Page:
Have you discovered that you cannot do without the pain pills that were prescribed for you by the family doctor? Maybe it’s your dentist who writes a prescription for Vicodin or Percocet for you every time you’ve got a painful dental issue.
The people who study factors that contribute to opioid addiction have discovered that one of the biggest dangers of addiction comes from the good old family doctor. People do not believe that doctors will write out a prescription for a medication that is dangerous. How can it be harmful to take pain pills if the doctor gave them to you?
Even when people borrow pain pills from a family member—or just take them out of the family medicine cabinet—they dismiss the possibility that any pill dispensed by a pharmacy would actually harm them. But the truth is that narcotic pain pills cause dangerous opioid addiction that could ruin your life.
The American Society of Addiction Medicine and the American Medical Association are educating physicians, dentists, and other prescribing professionals that pain pills should be ordered only sparingly. They are urging prescribers to consider non-medication options for treating pain.
In the past, narcotic pain pills were prescribed only when someone had a painful, terminal illness such as cancer or if the person sustained injuries in a serious traumatic accident. The companies that manufacture those drugs spent a lot of time and money convincing doctors that narcotic pain pills were not addictive. Now the doctors are advised not to prescribe those medications but they are reluctant to change their practices once again, and frankly, many of them simply do not like being told what they can and cannot prescribe.
In today’s harried world, doctors go into an examining room, ask as few questions as possible, and order whatever prescription will most quickly get them on to the next patient. Even when a doctor knows the patient for a long time they seldom question the person about their potential for abusing medication. If you have used drugs recreationally in the past, you could be at greater risk of abusing pain pills and ending up with an opioid addiction. Even if that doesn’t apply to you, you could be at higher risk of abusing your medication if other people in your family have misused drugs or alcohol.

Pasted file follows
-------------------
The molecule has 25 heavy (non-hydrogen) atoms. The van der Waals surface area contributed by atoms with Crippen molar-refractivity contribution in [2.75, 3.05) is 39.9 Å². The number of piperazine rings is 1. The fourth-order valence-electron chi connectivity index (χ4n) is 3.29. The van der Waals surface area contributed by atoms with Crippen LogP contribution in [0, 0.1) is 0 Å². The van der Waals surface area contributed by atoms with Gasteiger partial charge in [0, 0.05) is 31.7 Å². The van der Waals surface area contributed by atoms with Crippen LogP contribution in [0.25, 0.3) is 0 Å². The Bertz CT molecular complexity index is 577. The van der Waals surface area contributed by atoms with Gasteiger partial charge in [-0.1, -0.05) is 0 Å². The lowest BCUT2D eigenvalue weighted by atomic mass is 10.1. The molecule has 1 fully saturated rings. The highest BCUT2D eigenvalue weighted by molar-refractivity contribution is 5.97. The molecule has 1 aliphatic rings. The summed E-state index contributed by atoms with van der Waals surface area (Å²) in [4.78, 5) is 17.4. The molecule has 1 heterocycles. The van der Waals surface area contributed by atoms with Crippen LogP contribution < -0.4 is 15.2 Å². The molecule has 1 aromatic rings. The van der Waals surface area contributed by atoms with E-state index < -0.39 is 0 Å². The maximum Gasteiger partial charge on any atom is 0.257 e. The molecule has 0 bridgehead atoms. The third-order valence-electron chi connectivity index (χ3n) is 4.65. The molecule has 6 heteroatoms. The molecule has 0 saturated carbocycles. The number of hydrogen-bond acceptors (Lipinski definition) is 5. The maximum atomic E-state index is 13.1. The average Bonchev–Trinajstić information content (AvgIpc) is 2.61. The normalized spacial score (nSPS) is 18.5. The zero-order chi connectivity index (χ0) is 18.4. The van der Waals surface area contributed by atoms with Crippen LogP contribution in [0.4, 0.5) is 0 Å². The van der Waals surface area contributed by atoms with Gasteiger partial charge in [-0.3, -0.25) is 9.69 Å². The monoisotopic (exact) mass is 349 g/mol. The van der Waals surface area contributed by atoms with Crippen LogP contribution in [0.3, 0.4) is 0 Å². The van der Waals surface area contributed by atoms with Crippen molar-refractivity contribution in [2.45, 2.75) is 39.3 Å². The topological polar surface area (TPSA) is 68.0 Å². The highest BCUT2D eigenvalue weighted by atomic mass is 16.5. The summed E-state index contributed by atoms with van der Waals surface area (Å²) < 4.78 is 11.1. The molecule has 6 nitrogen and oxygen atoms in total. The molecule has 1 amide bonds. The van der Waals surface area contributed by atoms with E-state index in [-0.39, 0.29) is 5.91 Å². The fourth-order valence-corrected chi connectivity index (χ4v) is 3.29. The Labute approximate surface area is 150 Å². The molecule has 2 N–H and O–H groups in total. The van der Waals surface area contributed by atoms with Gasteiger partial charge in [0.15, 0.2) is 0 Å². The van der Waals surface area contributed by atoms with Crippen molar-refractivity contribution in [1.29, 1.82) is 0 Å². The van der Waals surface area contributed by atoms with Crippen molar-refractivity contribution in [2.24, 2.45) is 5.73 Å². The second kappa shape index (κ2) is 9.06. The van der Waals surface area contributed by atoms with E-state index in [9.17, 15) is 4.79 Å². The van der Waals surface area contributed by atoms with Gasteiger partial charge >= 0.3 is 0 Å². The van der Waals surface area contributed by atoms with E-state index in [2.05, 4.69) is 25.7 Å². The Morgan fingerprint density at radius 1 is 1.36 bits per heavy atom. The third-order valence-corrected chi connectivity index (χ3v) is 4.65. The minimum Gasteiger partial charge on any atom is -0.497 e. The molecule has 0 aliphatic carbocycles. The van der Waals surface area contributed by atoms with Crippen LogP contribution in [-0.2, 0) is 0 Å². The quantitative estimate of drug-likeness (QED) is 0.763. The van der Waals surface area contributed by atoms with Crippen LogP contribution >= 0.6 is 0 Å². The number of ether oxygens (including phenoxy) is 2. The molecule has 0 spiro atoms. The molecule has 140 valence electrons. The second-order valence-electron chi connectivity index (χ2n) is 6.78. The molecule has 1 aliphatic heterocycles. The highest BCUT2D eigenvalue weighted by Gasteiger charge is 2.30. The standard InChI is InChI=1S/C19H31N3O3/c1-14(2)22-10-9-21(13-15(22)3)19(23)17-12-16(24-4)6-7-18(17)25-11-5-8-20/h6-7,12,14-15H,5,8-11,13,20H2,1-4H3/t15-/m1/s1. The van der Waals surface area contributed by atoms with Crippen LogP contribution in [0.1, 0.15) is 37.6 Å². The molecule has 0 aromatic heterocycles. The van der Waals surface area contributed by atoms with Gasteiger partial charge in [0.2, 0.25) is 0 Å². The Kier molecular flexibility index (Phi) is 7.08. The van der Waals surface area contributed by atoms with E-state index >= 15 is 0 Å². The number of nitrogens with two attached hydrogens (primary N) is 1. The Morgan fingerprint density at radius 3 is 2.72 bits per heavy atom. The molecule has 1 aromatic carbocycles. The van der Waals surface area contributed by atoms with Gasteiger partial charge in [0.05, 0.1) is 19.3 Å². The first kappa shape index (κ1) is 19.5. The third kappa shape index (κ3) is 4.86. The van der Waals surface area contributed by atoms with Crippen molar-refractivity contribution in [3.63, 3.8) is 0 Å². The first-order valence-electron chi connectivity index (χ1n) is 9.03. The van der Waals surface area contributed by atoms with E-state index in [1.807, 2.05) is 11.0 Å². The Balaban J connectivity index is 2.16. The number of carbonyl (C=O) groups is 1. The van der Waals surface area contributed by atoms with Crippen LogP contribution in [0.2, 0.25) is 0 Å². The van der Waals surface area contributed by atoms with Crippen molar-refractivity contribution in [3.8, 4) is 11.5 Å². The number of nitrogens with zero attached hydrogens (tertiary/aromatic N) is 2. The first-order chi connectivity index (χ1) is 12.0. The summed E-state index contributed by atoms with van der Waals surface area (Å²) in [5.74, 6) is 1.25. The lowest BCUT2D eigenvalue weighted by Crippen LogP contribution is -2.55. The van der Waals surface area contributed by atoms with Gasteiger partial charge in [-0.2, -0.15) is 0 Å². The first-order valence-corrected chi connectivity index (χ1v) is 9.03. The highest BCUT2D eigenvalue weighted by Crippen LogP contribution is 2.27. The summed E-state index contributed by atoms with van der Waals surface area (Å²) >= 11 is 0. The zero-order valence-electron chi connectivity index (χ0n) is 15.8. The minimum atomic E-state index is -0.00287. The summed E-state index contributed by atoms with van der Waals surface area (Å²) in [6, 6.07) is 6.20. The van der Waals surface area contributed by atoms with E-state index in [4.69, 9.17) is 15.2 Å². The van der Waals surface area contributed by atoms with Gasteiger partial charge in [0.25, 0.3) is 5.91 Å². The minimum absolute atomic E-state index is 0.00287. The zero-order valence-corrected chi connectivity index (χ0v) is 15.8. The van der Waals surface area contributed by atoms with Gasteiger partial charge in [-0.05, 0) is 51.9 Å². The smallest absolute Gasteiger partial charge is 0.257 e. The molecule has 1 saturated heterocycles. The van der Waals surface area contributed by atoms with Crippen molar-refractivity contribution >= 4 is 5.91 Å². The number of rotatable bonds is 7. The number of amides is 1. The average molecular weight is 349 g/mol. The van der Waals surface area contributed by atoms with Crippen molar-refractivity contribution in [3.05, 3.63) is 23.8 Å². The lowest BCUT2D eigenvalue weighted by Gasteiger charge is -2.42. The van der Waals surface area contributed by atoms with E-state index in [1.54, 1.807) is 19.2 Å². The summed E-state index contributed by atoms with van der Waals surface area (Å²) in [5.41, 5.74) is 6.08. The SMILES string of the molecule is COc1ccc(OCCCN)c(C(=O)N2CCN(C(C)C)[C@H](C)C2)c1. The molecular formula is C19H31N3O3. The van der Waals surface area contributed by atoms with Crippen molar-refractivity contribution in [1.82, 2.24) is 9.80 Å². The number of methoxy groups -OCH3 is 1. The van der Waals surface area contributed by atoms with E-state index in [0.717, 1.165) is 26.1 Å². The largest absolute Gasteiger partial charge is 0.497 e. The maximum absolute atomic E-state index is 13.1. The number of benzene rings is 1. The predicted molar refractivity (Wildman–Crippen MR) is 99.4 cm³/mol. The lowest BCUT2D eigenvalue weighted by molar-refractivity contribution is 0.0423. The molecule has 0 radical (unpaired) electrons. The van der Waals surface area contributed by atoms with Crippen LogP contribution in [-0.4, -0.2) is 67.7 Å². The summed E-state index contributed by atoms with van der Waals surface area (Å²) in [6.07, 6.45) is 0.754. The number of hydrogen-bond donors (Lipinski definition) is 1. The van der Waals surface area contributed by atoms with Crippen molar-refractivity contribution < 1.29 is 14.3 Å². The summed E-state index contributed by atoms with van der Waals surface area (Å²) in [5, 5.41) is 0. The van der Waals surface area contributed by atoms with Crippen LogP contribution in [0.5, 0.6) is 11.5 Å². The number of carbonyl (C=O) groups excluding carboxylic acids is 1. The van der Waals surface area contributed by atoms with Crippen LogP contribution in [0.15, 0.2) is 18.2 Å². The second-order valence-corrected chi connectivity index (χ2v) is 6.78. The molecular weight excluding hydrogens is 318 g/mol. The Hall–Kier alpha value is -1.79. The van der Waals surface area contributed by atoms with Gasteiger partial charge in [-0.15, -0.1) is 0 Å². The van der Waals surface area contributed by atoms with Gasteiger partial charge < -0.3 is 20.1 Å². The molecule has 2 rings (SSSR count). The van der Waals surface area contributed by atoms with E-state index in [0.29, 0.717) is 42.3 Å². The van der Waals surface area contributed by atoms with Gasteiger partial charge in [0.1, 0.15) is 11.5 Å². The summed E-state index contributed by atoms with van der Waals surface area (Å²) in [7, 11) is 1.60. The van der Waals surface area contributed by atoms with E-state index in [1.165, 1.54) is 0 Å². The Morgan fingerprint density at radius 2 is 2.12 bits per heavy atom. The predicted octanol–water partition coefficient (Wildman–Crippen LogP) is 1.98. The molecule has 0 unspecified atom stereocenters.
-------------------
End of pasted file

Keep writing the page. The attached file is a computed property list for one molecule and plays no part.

Alternatives to Pain Medication
There are ways to treat painful conditions without the pain pills that can lead to opioid addiction. If your doctor talks about writing a prescription for you, ask ahead of time what it will be, and tell the doctor that you don’t want narcotic pain pills.
- Most people are unaware that they can take both ibuprofen and acetaminophen. They are two different categories of medication, and if your pain level seems high up on the pain scale of 1 to 10 then you can alternate them. You can take aspirin and acetaminophen together, but you cannot combine aspirin, ibuprofen or naproxen with one another. They are non-steroidal anti-inflammatory medications and you can only take one of them at a time.
- If you’ve had surgery or if you’ve broken a limb, ask for a medication like Toradol (generic, ketorolac). It is a non-steroidal anti-inflammatory agent that is generally prescribed for short-term use. Through its control of hormones in the body there is a decreased experience of pain and it successfully reduces inflammation.
- If you have problems with headaches, you should avoid the use of narcotic pain pills, because they can have a rebound effect and actually increase the incidence of your headaches.
- Never take opioid medications of any kind if you are already taking a benzodiazepine medication such as Xanax. Pain pills and benzodiazepines make a deadly combination. The same goes for alcohol: If you are on pain pills, you cannot wash them down with your dinnertime cocktail.
- Be willing to go to physical therapy in order to treat your back pain or other muscle pain. You can also consider movement classes such as yoga or even Zumba. Studies show that physical activity releases endorphins throughout the body, which are the body’s own natural pain relievers.
- Consider a hypnosis session with a certified, licensed hypnotist. It should cost you around $150 to $300 depending upon where you live, and you will learn self-relaxation techniques that help you deal with pain.
- Ask for a referral to an acupuncturist in your community. The needles are tiny and most people report that they do not even feel them as the acupuncturist maneuvers them. Many of them swear that they obtain long-term relief through acupuncture therapy.
Ultimately, it is your responsibility to take note of what your doctor is prescribing and ask for medications that will not lead to opioid addiction. If you believe that you may already be experiencing an opioid addiction problem, however, it’s important to get help right away. We are a substance abuse treatment center and can provide you with the therapy you need to eliminate opioids from your life. All you need to do is make an initial phone call, and the help you need will be available.